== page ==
Colorado State, Oregon State Universities Study How Hurricane Waves Affect Woodframe Structures

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A Colorado State University engineering professor will conduct a first-of-its-kind study this summer on the force of hurricane-strength waves and their damage to woodframe residential buildings.

John van de Lindt, associate professor of Civil and Environmental Engineering who already studies the effects of earthquakes on multi-story woodframe structures, is collaborating with engineers at Oregon State University at their gymnasium-size tsunami wave tank in the O.H. Hinsdale Wave Research Laboratory.

The wave basin is partially supported by the George E. Brown Jr. Network for Earthquake Engineering Simulation, or NEES, a program of the National Science Foundation, which created a national network of 15 large-scale, experimental sites that feature shake tables, centrifuges that simulate earthquake effects and a tsunami wave basin. Oregon State University is home to the world’s largest experimental facility specifically designed for tsunami research. Its custom-built wavemaker allows it to recreate scaled hurricane waves as well.

A unique aspect of the NEES program is its ability to share data from these experiments with researchers all over the world.

"This is the first real step toward understanding how hurricane-force waves affect woodframe structures," said van de Lindt, the principal investigator on the study, who is working with Rakesh Gupta, associate professor of Wood Science and Engineering at Oregon State University. "We are investigating whether there’s a way structures can be designed so they can survive water storm surge and hurricanes."

"The results of the study, for the first time, will provide information necessary to understanding behavior of residential buildings during storm surge," Gupta said. "This is the first step in making American homes safer during hurricane-induced storm surge in coastal areas."

The University of Hawaii is leading a project to study the effects of larger, more destructive tsunami waves on coastal structures and infrastructure. A small-scale replica of Seaside, Ore., is under construction in the Oregon State University tank to determine how a tsunami – a giant wave caused by seismic activity – affects an entire community.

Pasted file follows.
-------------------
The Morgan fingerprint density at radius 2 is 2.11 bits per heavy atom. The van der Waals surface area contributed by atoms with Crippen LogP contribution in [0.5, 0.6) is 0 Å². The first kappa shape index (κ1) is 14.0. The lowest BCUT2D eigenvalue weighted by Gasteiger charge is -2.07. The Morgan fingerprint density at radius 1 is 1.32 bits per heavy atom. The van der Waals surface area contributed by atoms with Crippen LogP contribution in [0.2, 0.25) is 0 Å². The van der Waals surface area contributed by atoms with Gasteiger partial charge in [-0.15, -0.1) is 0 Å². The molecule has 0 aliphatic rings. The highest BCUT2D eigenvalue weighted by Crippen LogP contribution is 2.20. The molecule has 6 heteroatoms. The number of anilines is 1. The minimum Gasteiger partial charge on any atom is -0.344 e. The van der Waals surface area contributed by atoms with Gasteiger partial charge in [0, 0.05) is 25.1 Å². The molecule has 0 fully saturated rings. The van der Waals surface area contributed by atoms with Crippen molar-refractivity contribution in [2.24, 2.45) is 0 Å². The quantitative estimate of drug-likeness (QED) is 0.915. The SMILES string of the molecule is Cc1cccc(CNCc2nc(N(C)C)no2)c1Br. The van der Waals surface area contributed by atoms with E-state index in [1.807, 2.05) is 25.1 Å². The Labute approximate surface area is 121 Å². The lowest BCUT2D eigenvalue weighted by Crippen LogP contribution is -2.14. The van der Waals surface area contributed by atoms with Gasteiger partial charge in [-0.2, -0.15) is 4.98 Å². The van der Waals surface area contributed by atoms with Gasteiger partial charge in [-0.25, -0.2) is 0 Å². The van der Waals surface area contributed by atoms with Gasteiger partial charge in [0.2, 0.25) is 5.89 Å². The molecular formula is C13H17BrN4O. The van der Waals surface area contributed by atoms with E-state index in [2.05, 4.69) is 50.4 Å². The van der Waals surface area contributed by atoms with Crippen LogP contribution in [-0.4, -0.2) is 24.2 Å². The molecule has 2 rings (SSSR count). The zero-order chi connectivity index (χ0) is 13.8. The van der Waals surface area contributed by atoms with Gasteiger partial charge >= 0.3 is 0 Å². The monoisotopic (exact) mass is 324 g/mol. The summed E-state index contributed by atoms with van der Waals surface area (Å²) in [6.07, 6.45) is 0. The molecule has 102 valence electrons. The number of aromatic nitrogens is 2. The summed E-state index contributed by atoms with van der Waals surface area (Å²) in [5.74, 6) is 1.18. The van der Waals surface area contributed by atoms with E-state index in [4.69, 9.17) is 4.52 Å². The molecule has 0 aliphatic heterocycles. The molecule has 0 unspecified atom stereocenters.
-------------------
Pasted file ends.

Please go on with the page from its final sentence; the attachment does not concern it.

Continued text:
At Colorado State, van de Lindt’s team of graduate and undergraduate students is busy building numerous one-sixth scale replicas of a two-story, 2,000-square-foot home that can be tested against hurricane waves of various heights and forces in the tsunami tank. Researchers will bring that data back to Fort Collins where they will use hydraulic actuators to simulate hurricane-force waves so they can replicate the wave forces and study physical damage to the homes.

The first test is expected in August.

"To date, there is no standard procedure for measuring the effects of hurricane-force waves on woodframe structures," said Rachel Garcia, one of van de Lindt’s graduate students working on the project. "I’ve learned a lot about construction in this project."

Van de Lindt is no stranger to research into natural disasters – his research at Colorado State has focused largely on earthquakes.

"We can look at hurricanes, too," he said. "It’s not too much of a stretch."

In the wake of Hurricane Katrina in 2005, van de Lindt volunteered to lead a team of engineers from around the country on a study of construction practices in the Gulf Coast region.

The study found that poor construction of older homes in the region contributed to the severity of the damage caused by Katrina’s winds. Gupta, his co-investigator on the wave basin project at Oregon State University, also participated in the Katrina site visits.

Van de Lindt also is the principal investigator on a four-year, $1.24 million NSF study, awarded in 2005, to develop a new design approach for taller woodframe buildings in earthquake-prone areas. The tests are being conducted on very large "shake tables" at Colorado State in Fort Collins, State University of New York at Buffalo and in Miki City, Japan.

The tests, which will culminate in the construction of a 15,000-square-foot, full-scale apartment building in Japan, ultimately could help the woodframe industry safely increase the height of woodframe construction to six or seven stories – from three or four stories – in active seismic zones, van de Lindt said. The shake table in Japan is the largest in the world; researchers using the Colorado State shake table have been testing smaller structures and portions of the structures in preparation for the capstone test in Japan.

NSF estimates more than 75 million U.S. citizens in 39 states live in areas at risk for earthquake devastation. Woodframe structures make up about 90 percent of U.S. building inventory.